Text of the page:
- #1

opus

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Does the Intermediate Value Theorem guarantee that the following equation has a real solution between ##(\frac{7}{2})## and ##(\frac{9}{2})##?

$$3x^4-27x^3+177x^2+1347x+420=0$$

Now what I want to do is determine the sign of x=##(\frac{7}{2})## and x=##(\frac{9}{2})## at the given equation.

I can do this two ways: one way is to just evaluate ##f(7/2)## and ##f(9/2)##. This gives two positive results, so the Intermediate Value Theorem cannot guarantee that there's a zero between these points. This leads me into my fist question:

**1)**In plugging the two given x values into the given equation, the left side

*does not*equal zero. So this is telling me that the two given x values are not solutions to the equation (meaning the graph doesn't cross the x-axis at these points). However there is a

*point*where the graph does have the x-value of x=##(\frac{7}{2})## and x=##(\frac{9}{2})## and at these points, the graph is positive.

**Is this a true statement?**

Another way to do this is to use synthetic division, dividing the polynomial by k=##(7/2)## and k=##(9/2)## This works because of the Remainder Theorem- where if we divide a polynomial ##p(x)## by ##(x-k)##, the remainder is ##p(k)##. Since x=k, we find the value of the function ##3x^4-27x^3+177x^2+1347x+420=0## evaluated at x=##(\frac{7}{2})## and x=##(\frac{9}{2})##. In this case, the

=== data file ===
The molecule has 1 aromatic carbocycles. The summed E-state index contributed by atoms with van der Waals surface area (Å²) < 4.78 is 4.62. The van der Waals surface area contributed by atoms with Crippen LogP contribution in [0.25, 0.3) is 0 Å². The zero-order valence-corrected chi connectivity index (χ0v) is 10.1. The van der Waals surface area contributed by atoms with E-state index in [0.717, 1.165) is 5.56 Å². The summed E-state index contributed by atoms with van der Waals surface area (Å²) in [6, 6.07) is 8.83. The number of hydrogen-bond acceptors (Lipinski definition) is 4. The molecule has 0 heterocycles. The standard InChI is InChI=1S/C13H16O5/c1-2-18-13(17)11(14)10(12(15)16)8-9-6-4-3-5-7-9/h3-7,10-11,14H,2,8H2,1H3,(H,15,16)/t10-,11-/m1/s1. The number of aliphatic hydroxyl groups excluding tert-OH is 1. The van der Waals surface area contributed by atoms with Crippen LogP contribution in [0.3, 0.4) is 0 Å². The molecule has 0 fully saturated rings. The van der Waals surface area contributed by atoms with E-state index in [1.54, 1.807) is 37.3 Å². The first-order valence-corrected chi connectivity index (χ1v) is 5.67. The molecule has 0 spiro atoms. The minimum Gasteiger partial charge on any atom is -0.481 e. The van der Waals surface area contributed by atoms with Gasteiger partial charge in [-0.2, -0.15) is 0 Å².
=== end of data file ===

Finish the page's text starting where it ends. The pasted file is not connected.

*remainders*are both positive, and is the second part of my question.

When dividing polynomials, if the remainder is positive, does that mean that the entire quotient is positive? In other words, if the final digit in the synthetic division is positive, is the entire quotient positive? This question doesn't seem very intuitive to me as it's not with concrete number values, but with expressions with variables and graphs that can fluctuate between positive and negative values.